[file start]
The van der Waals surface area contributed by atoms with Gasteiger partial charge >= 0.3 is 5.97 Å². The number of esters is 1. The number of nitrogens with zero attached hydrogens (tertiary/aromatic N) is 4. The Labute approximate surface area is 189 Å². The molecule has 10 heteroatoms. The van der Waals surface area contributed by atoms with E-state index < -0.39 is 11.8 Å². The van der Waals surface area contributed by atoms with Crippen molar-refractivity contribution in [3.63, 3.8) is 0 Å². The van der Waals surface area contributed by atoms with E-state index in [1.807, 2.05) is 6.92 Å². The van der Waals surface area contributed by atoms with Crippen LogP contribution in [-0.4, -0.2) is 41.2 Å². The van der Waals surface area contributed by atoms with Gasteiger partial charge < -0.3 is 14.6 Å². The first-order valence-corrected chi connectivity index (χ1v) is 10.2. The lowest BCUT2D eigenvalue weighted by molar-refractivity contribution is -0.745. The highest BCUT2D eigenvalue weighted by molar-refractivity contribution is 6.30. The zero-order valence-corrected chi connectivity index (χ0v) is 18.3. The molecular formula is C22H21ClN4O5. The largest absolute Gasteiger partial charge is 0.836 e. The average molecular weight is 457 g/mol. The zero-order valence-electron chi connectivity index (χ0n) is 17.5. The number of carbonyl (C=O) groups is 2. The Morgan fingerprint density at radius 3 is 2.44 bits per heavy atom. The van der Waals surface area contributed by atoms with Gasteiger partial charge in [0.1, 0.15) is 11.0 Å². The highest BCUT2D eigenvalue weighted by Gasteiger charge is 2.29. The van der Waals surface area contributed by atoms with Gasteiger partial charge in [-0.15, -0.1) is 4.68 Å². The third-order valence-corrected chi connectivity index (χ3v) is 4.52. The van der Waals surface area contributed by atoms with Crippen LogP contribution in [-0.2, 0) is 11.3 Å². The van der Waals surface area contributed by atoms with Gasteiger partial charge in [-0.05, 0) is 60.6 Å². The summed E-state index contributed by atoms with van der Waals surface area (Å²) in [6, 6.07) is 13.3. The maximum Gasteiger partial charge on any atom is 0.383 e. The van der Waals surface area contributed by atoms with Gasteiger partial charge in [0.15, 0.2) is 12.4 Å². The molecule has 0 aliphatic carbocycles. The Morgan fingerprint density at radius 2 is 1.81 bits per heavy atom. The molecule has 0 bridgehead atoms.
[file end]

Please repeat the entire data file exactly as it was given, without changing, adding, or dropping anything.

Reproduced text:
The van der Waals surface area contributed by atoms with Gasteiger partial charge >= 0.3 is 5.97 Å². The number of esters is 1. The number of nitrogens with zero attached hydrogens (tertiary/aromatic N) is 4. The Labute approximate surface area is 189 Å². The molecule has 10 heteroatoms. The van der Waals surface area contributed by atoms with E-state index < -0.39 is 11.8 Å². The van der Waals surface area contributed by atoms with Crippen molar-refractivity contribution in [3.63, 3.8) is 0 Å². The van der Waals surface area contributed by atoms with E-state index in [1.807, 2.05) is 6.92 Å². The van der Waals surface area contributed by atoms with Crippen LogP contribution in [-0.4, -0.2) is 41.2 Å². The van der Waals surface area contributed by atoms with Gasteiger partial charge < -0.3 is 14.6 Å². The first-order valence-corrected chi connectivity index (χ1v) is 10.2. The lowest BCUT2D eigenvalue weighted by molar-refractivity contribution is -0.745. The highest BCUT2D eigenvalue weighted by molar-refractivity contribution is 6.30. The zero-order valence-corrected chi connectivity index (χ0v) is 18.3. The molecular formula is C22H21ClN4O5. The largest absolute Gasteiger partial charge is 0.836 e. The average molecular weight is 457 g/mol. The zero-order valence-electron chi connectivity index (χ0n) is 17.5. The number of carbonyl (C=O) groups is 2. The Morgan fingerprint density at radius 3 is 2.44 bits per heavy atom. The van der Waals surface area contributed by atoms with Gasteiger partial charge in [0.1, 0.15) is 11.0 Å². The highest BCUT2D eigenvalue weighted by Gasteiger charge is 2.29. The van der Waals surface area contributed by atoms with Gasteiger partial charge in [-0.15, -0.1) is 4.68 Å². The third-order valence-corrected chi connectivity index (χ3v) is 4.52. The van der Waals surface area contributed by atoms with Crippen LogP contribution in [-0.2, 0) is 11.3 Å². The van der Waals surface area contributed by atoms with Gasteiger partial charge in [-0.05, 0) is 60.6 Å². The summed E-state index contributed by atoms with van der Waals surface area (Å²) in [6, 6.07) is 13.3. The maximum Gasteiger partial charge on any atom is 0.383 e. The van der Waals surface area contributed by atoms with Gasteiger partial charge in [0.15, 0.2) is 12.4 Å². The molecule has 0 aliphatic carbocycles. The Morgan fingerprint density at radius 2 is 1.81 bits per heavy atom. The molecule has 0 bridgehead atoms.